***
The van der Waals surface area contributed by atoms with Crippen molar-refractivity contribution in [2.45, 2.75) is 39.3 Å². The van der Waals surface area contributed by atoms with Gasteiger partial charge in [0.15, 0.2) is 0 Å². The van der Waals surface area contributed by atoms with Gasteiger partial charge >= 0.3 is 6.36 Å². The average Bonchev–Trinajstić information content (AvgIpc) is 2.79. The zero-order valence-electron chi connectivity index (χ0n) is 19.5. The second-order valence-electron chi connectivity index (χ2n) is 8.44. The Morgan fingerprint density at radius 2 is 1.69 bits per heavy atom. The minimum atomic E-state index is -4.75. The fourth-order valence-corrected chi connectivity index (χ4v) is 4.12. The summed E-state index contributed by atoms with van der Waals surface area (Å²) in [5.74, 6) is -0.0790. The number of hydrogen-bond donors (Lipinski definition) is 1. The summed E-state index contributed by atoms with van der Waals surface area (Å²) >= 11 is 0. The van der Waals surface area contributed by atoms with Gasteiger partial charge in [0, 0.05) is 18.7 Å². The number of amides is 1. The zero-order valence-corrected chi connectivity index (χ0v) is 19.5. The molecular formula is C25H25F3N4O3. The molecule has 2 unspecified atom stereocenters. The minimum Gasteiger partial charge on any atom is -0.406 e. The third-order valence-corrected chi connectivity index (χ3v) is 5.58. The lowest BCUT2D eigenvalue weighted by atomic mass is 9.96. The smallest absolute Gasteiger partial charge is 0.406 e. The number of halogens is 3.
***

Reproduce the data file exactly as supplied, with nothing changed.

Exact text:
The van der Waals surface area contributed by atoms with Crippen molar-refractivity contribution in [2.45, 2.75) is 39.3 Å². The van der Waals surface area contributed by atoms with Gasteiger partial charge in [0.15, 0.2) is 0 Å². The van der Waals surface area contributed by atoms with Gasteiger partial charge >= 0.3 is 6.36 Å². The average Bonchev–Trinajstić information content (AvgIpc) is 2.79. The zero-order valence-electron chi connectivity index (χ0n) is 19.5. The second-order valence-electron chi connectivity index (χ2n) is 8.44. The Morgan fingerprint density at radius 2 is 1.69 bits per heavy atom. The minimum atomic E-state index is -4.75. The fourth-order valence-corrected chi connectivity index (χ4v) is 4.12. The summed E-state index contributed by atoms with van der Waals surface area (Å²) in [5.74, 6) is -0.0790. The number of hydrogen-bond donors (Lipinski definition) is 1. The summed E-state index contributed by atoms with van der Waals surface area (Å²) >= 11 is 0. The van der Waals surface area contributed by atoms with Gasteiger partial charge in [0, 0.05) is 18.7 Å². The number of amides is 1. The zero-order valence-corrected chi connectivity index (χ0v) is 19.5. The molecular formula is C25H25F3N4O3. The molecule has 2 unspecified atom stereocenters. The minimum Gasteiger partial charge on any atom is -0.406 e. The third-order valence-corrected chi connectivity index (χ3v) is 5.58. The lowest BCUT2D eigenvalue weighted by atomic mass is 9.96. The smallest absolute Gasteiger partial charge is 0.406 e. The number of halogens is 3.